Granma has an analysis of U.S. policy toward Latin America that is remarkably free of ideological fervor. As a matter of fact, I think this largely hits the nail on the head:
However, Carlos Oliva Campos, a faculty member at the University of Havana, commented to Granma, "The fact that the region is not a priority for a given administration does not mean that the region has lost its critical importance within the heart of U.S. foreign policy. Practically, throughout our entire history, we have served as a laboratory for policies and a proving ground for strategies."
"Although the Middle East, Asia, and Russia under Putin, are priorities, Obama’s policy toward Latin America and the Caribbean is essentially a continuation," he said.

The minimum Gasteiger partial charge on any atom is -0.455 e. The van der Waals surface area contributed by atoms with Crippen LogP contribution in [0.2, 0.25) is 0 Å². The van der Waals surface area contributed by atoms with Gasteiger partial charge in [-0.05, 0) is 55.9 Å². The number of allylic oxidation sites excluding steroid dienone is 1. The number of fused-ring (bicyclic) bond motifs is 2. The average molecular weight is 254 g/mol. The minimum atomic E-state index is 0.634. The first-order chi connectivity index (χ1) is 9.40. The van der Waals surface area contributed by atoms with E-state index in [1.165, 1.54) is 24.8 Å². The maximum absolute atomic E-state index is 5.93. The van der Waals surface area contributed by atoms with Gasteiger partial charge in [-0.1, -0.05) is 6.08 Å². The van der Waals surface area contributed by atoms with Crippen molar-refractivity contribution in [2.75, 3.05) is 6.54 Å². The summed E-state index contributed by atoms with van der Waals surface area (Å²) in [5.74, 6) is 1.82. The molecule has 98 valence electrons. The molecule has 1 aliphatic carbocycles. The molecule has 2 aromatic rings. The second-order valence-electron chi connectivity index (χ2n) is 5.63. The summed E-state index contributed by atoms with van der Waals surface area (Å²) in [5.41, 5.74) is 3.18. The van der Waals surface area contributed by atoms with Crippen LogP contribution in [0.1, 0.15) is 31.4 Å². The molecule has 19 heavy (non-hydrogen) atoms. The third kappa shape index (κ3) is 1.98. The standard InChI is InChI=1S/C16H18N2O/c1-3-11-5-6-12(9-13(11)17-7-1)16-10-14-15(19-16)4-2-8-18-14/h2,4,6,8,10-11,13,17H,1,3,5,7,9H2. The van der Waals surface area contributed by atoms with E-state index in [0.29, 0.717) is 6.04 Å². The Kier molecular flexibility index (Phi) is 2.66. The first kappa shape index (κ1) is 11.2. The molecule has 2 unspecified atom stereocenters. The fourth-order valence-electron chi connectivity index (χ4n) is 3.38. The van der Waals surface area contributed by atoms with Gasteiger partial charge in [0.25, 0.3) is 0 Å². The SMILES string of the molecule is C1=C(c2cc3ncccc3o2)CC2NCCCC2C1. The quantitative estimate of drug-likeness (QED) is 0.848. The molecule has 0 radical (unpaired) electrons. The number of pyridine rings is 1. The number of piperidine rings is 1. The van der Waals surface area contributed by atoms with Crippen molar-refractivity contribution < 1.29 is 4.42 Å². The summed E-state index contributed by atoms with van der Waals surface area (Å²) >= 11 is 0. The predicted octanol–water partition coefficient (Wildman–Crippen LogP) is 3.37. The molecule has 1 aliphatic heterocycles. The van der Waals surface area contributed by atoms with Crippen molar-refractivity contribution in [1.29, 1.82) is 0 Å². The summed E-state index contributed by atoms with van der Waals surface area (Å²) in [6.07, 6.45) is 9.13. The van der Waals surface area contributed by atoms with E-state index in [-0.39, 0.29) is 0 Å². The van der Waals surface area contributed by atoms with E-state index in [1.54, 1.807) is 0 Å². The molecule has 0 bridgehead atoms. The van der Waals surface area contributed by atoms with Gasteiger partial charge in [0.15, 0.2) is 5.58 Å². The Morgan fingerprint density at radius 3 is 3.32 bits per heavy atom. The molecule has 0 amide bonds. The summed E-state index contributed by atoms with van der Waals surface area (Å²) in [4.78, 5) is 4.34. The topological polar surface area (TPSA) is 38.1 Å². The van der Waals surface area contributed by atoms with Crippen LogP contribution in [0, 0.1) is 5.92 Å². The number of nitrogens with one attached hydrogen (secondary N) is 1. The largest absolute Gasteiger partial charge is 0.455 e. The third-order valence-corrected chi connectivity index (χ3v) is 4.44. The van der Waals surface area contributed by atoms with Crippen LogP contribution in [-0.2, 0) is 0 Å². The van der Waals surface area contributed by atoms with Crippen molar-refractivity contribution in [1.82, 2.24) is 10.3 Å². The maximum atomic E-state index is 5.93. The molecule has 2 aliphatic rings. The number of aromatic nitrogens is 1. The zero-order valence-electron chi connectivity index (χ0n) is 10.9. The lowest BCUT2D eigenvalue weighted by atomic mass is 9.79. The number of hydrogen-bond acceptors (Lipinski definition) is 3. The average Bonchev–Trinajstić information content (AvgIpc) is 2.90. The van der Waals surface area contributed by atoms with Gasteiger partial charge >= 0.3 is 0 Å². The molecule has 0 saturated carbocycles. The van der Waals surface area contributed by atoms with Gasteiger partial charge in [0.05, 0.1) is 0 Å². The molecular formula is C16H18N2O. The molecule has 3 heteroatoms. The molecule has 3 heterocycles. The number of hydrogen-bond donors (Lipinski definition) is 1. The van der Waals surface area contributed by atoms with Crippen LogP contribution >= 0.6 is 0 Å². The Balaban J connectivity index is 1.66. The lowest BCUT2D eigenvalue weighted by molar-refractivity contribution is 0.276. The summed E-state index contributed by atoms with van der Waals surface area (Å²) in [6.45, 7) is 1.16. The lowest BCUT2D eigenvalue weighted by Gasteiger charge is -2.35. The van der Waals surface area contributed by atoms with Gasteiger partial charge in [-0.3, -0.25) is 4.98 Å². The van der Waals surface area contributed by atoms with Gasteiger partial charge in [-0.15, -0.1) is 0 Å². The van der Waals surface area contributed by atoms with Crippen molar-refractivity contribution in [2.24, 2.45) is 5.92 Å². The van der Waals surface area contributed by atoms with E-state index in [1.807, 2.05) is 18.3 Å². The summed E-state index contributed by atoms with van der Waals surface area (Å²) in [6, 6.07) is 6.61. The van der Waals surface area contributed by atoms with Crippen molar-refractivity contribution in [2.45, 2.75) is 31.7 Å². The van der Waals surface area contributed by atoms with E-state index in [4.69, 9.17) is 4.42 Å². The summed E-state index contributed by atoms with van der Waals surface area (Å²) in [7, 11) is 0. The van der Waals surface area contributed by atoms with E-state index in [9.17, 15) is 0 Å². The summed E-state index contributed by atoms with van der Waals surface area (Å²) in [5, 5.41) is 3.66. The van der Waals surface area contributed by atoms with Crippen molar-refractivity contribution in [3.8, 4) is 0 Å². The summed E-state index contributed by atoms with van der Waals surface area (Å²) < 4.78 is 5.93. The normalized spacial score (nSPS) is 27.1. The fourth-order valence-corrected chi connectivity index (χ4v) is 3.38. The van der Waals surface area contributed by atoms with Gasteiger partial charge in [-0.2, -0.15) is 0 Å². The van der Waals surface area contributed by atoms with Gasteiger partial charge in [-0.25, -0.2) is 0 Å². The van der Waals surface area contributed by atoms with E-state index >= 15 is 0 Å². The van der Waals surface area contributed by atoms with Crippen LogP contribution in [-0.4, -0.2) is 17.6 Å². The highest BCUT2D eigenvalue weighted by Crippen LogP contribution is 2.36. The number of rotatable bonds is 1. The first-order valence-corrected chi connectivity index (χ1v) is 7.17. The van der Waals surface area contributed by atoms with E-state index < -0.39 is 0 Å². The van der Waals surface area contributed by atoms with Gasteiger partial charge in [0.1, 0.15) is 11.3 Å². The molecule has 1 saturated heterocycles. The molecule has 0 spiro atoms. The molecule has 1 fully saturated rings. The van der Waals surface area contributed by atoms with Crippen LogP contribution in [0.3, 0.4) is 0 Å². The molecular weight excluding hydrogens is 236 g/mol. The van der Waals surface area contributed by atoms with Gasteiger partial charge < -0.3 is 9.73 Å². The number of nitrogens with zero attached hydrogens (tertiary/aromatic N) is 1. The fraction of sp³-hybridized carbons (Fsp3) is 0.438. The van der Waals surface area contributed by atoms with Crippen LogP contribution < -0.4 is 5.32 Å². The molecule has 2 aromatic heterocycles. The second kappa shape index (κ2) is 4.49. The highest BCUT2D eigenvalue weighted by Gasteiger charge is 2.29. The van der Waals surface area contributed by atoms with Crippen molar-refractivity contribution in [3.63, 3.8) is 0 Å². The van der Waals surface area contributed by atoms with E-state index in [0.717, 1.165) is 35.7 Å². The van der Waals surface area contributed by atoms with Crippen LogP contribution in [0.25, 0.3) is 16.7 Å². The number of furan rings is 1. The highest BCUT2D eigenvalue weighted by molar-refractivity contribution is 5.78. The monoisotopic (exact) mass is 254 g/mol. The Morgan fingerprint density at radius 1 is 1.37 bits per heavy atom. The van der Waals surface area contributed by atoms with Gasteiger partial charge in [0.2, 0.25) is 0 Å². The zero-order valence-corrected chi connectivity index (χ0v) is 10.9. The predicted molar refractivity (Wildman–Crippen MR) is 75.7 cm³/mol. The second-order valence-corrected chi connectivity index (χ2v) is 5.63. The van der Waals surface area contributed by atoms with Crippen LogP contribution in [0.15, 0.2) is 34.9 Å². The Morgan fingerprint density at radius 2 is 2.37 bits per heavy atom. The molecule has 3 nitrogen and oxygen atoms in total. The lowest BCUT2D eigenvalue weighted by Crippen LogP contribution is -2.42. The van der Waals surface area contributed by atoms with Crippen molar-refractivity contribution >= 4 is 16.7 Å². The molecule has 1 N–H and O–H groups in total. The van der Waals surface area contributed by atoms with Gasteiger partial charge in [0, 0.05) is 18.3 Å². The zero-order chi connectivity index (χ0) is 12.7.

"The Summit of the Americas was very important because the region is no longer the same. Now there is another relationship of forces, very interesting, because it’s the ‘left’, not just socialists, which is complicating the U.S. response. What’s more, the U.S. is no longer the only defining external factor for markets or trade in the region."
The "laboratory" angle is the subject of scholarly books by both Greg Grandin (Empire's Workshop) and Brian Loveman (No Higher Law). The point is that even though the United States appears to be "ignoring" Latin America (whatever that means precisely) it is keeping Latin America in a global perspective (e.g. all the talk about Colombian counterinsurgency and counternarcotics operations being applied in Afghanistan). Meanwhile, Barack Obama has not changed the policies of George W. Bush all that much.